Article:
Former Saskatchewan Premier Roy Romanow wrapped up his three-year term as chancellor of the University of Saskatchewan on July 1. (Photo: David Stobbe)

Roy Romanow: Building the nation

Roy Romanow (BA’60, LLB’64) was always interested in politics, but it wasn’t until the Saskatchewan doctors’ strike of 1962 that his career path was solidified.

“The Medicare strike was a very, very contentious issue right across the country and especially in Saskatchewan. I mean, when all the doctors except three went on strike, that gives you an example about how contentious this was,” said Romanow, who took the pro-Medicare side of the debate.

Romanow, now chancellor emeritus of the University of Saskatchewan (USask), would go on to a long and storied career in provincial and federal politics, culminating in serving as the 12th premier of the province of Saskatchewan from 1991-2001.

Back in the 1960s, Romanow was working on his law degree at USask when he decided to take some time off to dip his toes into the political world. He ended up becoming an assistant secretary on the Royal Commission on Hospital Privileges headed by USask alumnus Justice Mervyn Woods, which looked into whether or not the doctors who had come overseas during the strike were qualified to be granted hospital privileges.

“That was a fascinating project, going around the province, listening to all of the evidence and being a small part in the preparation of the final report because it was Mr. Justice Woods’ report,” said Romanow. “After all that was over I resumed law.”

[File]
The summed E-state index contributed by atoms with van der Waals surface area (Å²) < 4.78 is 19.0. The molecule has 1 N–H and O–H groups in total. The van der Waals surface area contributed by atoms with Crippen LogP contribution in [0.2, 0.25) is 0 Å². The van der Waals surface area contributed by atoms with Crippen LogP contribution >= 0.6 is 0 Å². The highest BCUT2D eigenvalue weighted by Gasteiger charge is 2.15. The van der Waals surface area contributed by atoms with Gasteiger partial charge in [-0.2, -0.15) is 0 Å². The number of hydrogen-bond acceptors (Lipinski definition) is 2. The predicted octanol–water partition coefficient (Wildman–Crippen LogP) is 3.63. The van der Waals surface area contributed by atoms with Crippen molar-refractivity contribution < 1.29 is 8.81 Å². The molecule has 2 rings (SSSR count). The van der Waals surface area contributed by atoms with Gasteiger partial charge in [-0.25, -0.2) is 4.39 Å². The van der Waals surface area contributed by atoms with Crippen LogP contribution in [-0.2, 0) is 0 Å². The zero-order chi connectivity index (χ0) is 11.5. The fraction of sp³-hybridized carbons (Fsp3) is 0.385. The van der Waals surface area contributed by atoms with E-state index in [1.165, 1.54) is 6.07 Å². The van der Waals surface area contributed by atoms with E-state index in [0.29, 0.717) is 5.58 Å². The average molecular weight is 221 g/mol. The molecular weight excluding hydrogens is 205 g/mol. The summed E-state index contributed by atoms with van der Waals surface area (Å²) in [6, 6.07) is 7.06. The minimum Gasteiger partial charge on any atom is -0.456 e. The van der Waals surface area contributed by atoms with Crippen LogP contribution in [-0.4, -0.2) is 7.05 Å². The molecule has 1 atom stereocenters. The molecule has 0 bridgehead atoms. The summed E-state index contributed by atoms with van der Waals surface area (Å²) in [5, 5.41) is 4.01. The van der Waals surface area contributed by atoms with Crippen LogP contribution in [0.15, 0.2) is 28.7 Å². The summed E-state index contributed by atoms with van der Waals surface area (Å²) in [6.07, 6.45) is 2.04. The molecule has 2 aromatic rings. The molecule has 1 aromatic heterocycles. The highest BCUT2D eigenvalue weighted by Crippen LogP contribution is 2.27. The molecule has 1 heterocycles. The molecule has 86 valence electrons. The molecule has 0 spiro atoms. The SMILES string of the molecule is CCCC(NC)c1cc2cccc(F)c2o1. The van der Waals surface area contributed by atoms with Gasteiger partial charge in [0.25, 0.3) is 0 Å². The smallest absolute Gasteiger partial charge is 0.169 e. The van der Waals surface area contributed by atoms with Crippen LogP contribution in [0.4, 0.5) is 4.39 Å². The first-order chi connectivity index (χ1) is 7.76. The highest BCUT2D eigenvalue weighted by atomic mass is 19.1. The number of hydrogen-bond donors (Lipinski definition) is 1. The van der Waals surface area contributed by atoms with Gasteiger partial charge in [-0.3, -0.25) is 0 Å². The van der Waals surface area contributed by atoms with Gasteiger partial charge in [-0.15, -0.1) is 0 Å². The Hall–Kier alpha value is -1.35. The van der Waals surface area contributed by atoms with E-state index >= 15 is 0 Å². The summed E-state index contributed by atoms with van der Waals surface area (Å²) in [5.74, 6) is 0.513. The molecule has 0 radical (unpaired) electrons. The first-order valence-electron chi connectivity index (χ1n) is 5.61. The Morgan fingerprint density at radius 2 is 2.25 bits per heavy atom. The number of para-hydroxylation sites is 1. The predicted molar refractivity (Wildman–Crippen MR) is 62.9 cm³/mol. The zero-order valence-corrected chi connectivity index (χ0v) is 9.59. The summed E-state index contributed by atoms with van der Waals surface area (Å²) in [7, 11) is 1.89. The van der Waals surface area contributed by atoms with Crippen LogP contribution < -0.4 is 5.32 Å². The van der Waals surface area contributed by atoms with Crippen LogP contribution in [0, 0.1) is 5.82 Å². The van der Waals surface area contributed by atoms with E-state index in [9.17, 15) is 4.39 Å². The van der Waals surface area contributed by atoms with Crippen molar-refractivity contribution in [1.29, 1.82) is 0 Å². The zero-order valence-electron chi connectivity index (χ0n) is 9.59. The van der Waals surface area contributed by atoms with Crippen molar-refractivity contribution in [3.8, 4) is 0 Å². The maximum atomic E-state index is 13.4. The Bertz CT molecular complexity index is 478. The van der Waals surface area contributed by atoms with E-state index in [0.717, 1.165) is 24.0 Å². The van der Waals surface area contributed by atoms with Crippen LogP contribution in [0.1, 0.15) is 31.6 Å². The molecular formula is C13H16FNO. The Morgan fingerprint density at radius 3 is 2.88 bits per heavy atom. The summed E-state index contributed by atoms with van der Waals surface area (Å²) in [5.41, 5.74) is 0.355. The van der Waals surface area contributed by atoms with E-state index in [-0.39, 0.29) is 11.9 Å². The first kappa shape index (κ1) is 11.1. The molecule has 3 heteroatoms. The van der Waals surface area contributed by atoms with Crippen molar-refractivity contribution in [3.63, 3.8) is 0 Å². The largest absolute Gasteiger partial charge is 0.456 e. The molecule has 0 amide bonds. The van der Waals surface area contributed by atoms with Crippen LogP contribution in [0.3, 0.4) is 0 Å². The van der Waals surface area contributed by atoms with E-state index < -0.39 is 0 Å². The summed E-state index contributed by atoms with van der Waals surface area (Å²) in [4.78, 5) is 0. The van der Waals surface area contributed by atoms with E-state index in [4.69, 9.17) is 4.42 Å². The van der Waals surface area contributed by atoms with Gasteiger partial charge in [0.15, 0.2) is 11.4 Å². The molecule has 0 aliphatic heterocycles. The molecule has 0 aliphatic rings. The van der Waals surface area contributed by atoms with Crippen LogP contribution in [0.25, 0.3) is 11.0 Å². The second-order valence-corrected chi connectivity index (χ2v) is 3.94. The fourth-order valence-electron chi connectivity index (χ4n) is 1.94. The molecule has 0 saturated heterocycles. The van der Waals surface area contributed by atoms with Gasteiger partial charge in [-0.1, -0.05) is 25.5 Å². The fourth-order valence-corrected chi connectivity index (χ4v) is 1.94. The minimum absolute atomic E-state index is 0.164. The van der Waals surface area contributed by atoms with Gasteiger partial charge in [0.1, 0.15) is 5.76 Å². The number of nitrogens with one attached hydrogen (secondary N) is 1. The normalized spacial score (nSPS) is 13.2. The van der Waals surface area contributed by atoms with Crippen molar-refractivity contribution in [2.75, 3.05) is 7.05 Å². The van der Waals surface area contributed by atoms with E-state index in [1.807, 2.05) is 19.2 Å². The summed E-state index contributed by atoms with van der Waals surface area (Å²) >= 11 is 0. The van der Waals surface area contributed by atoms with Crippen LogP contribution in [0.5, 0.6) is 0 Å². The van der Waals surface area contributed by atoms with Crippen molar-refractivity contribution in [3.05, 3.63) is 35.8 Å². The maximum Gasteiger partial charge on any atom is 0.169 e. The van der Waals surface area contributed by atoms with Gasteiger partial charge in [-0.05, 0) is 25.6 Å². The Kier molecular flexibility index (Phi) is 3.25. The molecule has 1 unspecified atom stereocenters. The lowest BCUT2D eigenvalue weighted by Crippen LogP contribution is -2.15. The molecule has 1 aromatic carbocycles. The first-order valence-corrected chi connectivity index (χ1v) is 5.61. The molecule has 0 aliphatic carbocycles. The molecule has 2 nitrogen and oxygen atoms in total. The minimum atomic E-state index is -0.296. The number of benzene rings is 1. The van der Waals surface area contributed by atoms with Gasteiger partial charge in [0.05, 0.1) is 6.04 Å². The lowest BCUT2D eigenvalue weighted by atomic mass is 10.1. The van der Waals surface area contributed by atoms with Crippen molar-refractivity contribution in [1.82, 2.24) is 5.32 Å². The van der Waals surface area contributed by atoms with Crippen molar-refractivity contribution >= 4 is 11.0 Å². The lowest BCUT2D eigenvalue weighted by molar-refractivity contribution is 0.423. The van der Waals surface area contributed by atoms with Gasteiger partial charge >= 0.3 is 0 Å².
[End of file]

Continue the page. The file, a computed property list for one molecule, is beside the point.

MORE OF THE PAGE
When Romanow completed his law degree in 1964, he started working at the law firm of Goldenberg, Taylor and Tallis. In 1967, Romanow decided to seek office for the first time and was elected to the Saskatchewan Legislature.

Romanow spent the next three decades heavily involved in Saskatchewan and Canadian politics. After holding the position of premier of Saskatchewan from 1991-2001, he served as the provincial chair—with Jean Chrétien being the federal counterpart—on the Constitution Act 1982 negotiations. Romanow also led the second Royal Commission on the Future of Health Care in Canada, and was a member of the Security Intelligence Review Committee (SIRC), among many additional accomplishments.

During his time in politics, Romanow was able to visit all of Canada and the biggest challenge he saw that the country faced 30 years ago, and today, is nation building.

“We are a large country from a land mass perspective, but we have a small population, 40 million people roughly, and it’s unevenly distributed. We are north of one of the major powerhouses in the world, the United States of America,” said Romanow. “The challenge always for Canadians is to try and to build a country from shoreline, shoreline to shoreline.”

Romanow said sticking to Canada values, which he believes are sharing, caring and co-operation with each other, are how we’ll continue to strengthen Canada as one nation.

Although Romanow has had a large influence on Canada as a whole, he always kept a close connection to his home province and to USask.

“Without this university I never would have had the experiences and the small contributions that I was able to make to the province and to the country,” said Romanow.

So when he finished the Royal Commission on health care, he was thrilled when he was asked to become a senior fellow in public policy at USask in the Department of Political Studies. In 2016, he was honoured to assume the role of USask chancellor, a term he completed on July 1.

Romanow has thoroughly enjoyed his term and his favourite moments have always come during convocation ceremonies.

“Every time I saw somebody coming towards me to get officially admitted to the university, I saw in their eyes hope, optimism, confidence and a belief that our university had really equipped them to take on the challenges of the world,” said Romanow. “It gives me great optimism that the future of Canada is in great shape. And it gives me confirmation that our university in particular, remains as one of the leading universities in the country.”
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